High School for the Performing and Visual Arts

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Coordinates: 29°44′14″N 95°23′18″W / 29.7372°N 95.3883°W / 29.7372; -95.3883

This article is about the school in Houston, Texas. For similarly named schools, see School of Creative and Performing Arts (disambiguation).
Kinder High School for the Performing and Visual Arts
Houston, Texas
United States
Kinder High School for the Performing and Visual Arts (Kinder HSPVA or Kinder PVA) is a secondary school located at 4001 Stanford Street in the Montrose district of Houston, Texas. The school is a part of the Houston Independent School District. 

The school educates grades nine through twelve. The school is divided into six departments: instrumental music, vocal music, dance, theater (including technical theater), visual arts, and creative writing (new to the 2011-2012 school year). Visual Arts was formed by the merging of what were formerly separate art and media departments. Students are required to enroll in the school under only one art area. Applicants can audition for more than one department and may be accepted for multiple departments but when accepted must choose one. At the end of every semester students complete a re-audition or portfolio review which does not determine whether or not they return to the school; re-auditions serve as part of the final grade for each art area.[1]

Students who fail classes (Both academic and art area) are placed on art area probation which makes them ineligible to participate in art area activities. If a student repeatedly fails his or her art area or academics he will most likely be removed from the school.

HSPVA was placed as the top school in the Greater Houston Area by Children at Risk's 2009 annual ranking of high schools,[2] and it still remains on the top ten list in 2012. Since 2003, HSPVA has had eight students named US Presidential Scholars in the Arts (Presidential Scholars Program) by the US Department of Education as selected by the National YoungArts Foundation (YoungArts).[3] 

Kinder HSPVA does not automatically take in students from the surrounding neighborhood; the surrounding neighborhood is zoned to Lamar High School.[4]

Art areas[edit]

There are six art areas: vocal music, instrumental music, dance, theatre, visual art, and creative writing. There are subdivisions within some of these art areas. Instrumental Music breaks down into band, orchestra, jazz, mariachi, and piano. Theatre breaks down into musical theatre, acting, and technical theatre. A creative writing department was added in the 2011-2012 school year, raising questions about HSPVA's size and whether the current building will be able to house a new department.[citation needed]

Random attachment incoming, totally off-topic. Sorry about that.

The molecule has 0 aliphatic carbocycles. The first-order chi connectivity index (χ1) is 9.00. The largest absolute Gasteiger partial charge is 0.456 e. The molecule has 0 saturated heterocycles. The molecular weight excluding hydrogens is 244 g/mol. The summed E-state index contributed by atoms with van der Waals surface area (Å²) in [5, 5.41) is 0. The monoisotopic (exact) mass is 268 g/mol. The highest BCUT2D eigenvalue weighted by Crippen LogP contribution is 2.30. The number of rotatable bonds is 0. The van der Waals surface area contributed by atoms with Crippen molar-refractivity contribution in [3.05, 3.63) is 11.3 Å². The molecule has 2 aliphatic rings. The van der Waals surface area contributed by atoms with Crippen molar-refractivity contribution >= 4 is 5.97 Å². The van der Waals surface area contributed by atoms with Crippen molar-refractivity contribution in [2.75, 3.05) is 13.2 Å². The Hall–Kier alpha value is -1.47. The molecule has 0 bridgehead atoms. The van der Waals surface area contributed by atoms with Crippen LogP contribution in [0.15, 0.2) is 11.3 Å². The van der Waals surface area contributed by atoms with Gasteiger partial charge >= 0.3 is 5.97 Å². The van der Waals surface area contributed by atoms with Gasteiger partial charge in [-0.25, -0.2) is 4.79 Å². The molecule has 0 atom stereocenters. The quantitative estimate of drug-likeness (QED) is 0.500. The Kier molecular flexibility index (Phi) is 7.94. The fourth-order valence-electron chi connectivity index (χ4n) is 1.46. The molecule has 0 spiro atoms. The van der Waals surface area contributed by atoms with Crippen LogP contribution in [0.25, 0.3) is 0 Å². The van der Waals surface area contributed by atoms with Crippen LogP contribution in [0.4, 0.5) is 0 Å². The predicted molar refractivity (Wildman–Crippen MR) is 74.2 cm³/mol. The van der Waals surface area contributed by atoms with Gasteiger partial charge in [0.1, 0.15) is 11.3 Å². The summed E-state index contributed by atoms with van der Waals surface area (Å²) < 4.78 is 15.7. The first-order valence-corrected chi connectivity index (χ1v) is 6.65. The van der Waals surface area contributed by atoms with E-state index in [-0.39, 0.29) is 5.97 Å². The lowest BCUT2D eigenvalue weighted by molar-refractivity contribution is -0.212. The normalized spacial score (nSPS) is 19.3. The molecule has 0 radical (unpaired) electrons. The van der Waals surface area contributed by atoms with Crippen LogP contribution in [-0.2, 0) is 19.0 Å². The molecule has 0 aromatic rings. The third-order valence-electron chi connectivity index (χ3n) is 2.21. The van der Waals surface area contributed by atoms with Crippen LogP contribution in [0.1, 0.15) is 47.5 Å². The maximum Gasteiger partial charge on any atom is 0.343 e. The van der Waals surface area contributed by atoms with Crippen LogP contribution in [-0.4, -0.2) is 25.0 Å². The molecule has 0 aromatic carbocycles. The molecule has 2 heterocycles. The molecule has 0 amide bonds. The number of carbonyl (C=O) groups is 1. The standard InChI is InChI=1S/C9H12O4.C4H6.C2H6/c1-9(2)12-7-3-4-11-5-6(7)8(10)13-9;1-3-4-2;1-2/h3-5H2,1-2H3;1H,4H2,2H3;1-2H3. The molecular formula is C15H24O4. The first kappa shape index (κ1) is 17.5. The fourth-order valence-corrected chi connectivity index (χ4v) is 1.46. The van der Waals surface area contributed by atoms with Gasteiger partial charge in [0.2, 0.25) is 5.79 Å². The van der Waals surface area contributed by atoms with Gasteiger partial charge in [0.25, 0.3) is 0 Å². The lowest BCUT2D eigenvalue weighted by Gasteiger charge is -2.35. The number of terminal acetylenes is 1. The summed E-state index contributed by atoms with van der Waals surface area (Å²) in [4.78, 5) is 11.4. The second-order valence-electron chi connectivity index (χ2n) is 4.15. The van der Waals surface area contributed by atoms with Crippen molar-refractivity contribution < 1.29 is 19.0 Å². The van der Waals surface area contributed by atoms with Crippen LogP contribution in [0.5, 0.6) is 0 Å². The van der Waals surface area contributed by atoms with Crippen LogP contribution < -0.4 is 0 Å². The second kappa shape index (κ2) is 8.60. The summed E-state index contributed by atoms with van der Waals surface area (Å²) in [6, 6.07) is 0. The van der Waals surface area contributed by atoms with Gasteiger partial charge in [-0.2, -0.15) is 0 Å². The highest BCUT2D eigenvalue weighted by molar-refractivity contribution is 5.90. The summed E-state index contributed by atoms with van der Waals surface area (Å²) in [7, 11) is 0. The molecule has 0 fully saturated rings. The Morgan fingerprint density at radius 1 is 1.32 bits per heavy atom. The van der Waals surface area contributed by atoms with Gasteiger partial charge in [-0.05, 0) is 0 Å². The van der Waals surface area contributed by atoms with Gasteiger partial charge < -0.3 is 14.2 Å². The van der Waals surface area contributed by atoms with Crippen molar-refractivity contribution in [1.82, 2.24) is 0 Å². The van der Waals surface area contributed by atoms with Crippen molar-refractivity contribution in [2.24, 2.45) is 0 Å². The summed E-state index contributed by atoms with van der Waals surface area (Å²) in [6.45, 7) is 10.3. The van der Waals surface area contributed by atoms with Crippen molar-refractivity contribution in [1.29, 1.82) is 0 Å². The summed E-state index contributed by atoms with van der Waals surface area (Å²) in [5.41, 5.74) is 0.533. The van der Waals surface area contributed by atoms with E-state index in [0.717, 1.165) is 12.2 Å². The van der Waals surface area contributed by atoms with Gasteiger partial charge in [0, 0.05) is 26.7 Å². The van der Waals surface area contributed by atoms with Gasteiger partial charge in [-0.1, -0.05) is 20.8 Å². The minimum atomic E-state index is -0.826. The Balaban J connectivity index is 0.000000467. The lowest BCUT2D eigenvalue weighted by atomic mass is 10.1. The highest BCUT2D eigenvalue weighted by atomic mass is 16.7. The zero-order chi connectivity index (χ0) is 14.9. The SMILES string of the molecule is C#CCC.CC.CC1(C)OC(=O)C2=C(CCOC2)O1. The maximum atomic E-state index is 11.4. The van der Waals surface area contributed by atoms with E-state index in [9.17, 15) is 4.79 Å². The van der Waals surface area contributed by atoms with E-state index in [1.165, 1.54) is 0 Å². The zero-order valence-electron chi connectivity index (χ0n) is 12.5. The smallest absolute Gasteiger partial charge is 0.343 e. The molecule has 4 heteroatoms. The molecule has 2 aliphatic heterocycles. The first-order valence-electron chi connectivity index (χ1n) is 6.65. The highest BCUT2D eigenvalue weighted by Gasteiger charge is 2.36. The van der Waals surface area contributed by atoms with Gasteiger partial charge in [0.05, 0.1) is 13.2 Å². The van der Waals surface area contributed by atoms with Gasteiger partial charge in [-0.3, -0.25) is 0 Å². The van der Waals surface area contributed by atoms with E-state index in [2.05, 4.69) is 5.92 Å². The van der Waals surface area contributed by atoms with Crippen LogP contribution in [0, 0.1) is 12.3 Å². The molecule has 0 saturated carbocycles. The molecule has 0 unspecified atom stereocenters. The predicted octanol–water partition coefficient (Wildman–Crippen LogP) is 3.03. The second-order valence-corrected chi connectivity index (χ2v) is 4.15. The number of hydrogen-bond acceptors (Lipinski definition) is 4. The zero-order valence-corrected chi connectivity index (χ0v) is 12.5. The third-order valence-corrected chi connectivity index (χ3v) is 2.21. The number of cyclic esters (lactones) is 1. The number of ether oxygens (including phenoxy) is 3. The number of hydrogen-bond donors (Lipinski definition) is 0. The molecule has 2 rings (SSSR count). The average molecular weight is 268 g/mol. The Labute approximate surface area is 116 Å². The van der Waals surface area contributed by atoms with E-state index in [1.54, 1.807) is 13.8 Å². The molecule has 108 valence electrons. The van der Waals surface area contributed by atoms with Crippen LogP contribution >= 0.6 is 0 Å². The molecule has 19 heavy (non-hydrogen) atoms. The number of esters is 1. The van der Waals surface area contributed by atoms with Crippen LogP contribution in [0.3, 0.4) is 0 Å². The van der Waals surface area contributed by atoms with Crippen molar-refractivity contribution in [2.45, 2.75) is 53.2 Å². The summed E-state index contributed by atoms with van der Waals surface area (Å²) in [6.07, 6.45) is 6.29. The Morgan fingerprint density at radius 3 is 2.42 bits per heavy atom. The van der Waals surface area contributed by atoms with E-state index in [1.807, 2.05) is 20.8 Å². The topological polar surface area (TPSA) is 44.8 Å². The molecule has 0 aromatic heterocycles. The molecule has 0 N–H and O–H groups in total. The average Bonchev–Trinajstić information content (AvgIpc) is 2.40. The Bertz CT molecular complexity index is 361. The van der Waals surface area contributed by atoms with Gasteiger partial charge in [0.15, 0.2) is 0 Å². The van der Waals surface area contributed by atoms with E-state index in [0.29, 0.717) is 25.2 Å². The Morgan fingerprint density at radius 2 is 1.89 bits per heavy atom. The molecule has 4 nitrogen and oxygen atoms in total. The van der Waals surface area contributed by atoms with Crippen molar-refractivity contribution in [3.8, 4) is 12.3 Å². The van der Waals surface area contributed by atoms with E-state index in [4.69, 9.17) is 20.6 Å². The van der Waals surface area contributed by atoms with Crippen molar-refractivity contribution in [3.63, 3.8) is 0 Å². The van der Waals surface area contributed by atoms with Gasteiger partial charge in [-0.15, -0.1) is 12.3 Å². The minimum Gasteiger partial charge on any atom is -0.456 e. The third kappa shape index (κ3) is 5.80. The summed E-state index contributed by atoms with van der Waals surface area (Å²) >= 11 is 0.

The school was established in the former Temple Beth Israel

HSPVA was established in 1971.[5] The HISD Office of Board Services had, by January 1971, received letters written by art organizations in Houston. Those letters advocated for the creation of an arts magnet school.[6] The motion to establish this school was passed unanimously by the HISD school board during a period when it was divided ideologically. HSPVA was not the first magnet school in the U.S. but it was technically the first magnet school in Houston; this status was mistakenly attributed to River Oaks Elementary School.[7]

HISD chose Ruth Denney as the school's founding director.[6] The district asked Denney to choose between three potential sites: W. D. Cleveland Elementary School, Montrose Elementary School, and the former Temple Beth Israel building. After touring them, Denney selected the temple building and in May 1971 the final plans for HSPVA were presented to the school board.[8]

The school moved to 4001 Stanford Street, the site of the former Montrose Elementary School, in 1982[citation needed]

In the 1990s there was a proposal to move HSPVA to the Bob R. Casey Federal Building in Downtown Houston.[9]

Plans existed for a new HSPVA building to be located near the Gregory-Lincoln Education Center in Houston's Freedmen's Town Historical District in the Fourth Ward. The new building would have included a 2000+ seat state-of-the-art theater, updated facilities and possibly a recording studio. Construction was temporarily delayed due to the discovery of a possible American Civil War-era cemetery. In June 2007, the project page for the building displayed "CANCELLED".[10] The site that was to have the new HSPVA instead has the new Carnegie Vanguard High School.[11]

A block in Downtown Houston which currently holds a parking lot is a proposed new location for HSPVA. It formerly housed Sam Houston High School; at a later point the building housed the HISD headquarters.[12] The proposed building which would be five stories and 168,000 square feet (15,600 m2) in size,[13] has a cost of $ $80.2 million.[14] Ensler Architects designed the building, which is in the Houston Theater District.[15] Groundbreaking occurred on December 14, 2014.[16] On October 13, 2016 the Houston Independent School District Board of Trustees sold the naming rights to the Kinder Foundation for a $7.5 million donation for capital improvements to the new facility. The school's official name is Kinder High School for the Performing and Visual Arts or Kinder HSPVA. [17]